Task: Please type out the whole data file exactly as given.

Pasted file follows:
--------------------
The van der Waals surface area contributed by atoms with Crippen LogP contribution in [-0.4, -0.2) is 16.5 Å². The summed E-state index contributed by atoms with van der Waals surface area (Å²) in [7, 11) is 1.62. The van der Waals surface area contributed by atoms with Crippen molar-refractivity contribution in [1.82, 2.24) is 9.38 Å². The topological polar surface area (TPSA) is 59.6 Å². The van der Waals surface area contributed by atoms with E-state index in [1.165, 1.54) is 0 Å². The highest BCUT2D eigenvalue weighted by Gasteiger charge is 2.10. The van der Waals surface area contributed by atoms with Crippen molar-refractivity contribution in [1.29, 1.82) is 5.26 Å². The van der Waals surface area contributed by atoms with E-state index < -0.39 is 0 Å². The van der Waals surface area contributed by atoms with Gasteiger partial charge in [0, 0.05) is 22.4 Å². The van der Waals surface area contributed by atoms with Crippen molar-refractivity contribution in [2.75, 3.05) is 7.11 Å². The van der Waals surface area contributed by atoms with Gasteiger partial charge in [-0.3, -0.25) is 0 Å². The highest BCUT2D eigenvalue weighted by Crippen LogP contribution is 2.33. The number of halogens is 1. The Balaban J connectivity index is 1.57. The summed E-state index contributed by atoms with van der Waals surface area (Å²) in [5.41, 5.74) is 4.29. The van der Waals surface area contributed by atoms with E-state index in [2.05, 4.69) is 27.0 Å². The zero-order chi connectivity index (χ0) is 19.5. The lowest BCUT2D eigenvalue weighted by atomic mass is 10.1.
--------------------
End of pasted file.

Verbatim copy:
The van der Waals surface area contributed by atoms with Crippen LogP contribution in [-0.4, -0.2) is 16.5 Å². The summed E-state index contributed by atoms with van der Waals surface area (Å²) in [7, 11) is 1.62. The van der Waals surface area contributed by atoms with Crippen molar-refractivity contribution in [1.82, 2.24) is 9.38 Å². The topological polar surface area (TPSA) is 59.6 Å². The van der Waals surface area contributed by atoms with E-state index in [1.165, 1.54) is 0 Å². The highest BCUT2D eigenvalue weighted by Gasteiger charge is 2.10. The van der Waals surface area contributed by atoms with Crippen molar-refractivity contribution in [1.29, 1.82) is 5.26 Å². The van der Waals surface area contributed by atoms with E-state index < -0.39 is 0 Å². The van der Waals surface area contributed by atoms with Gasteiger partial charge in [0, 0.05) is 22.4 Å². The van der Waals surface area contributed by atoms with Crippen molar-refractivity contribution in [2.75, 3.05) is 7.11 Å². The van der Waals surface area contributed by atoms with Gasteiger partial charge in [-0.3, -0.25) is 0 Å². The highest BCUT2D eigenvalue weighted by Crippen LogP contribution is 2.33. The number of halogens is 1. The Balaban J connectivity index is 1.57. The summed E-state index contributed by atoms with van der Waals surface area (Å²) in [5.41, 5.74) is 4.29. The van der Waals surface area contributed by atoms with E-state index in [2.05, 4.69) is 27.0 Å². The zero-order chi connectivity index (χ0) is 19.5. The lowest BCUT2D eigenvalue weighted by atomic mass is 10.1.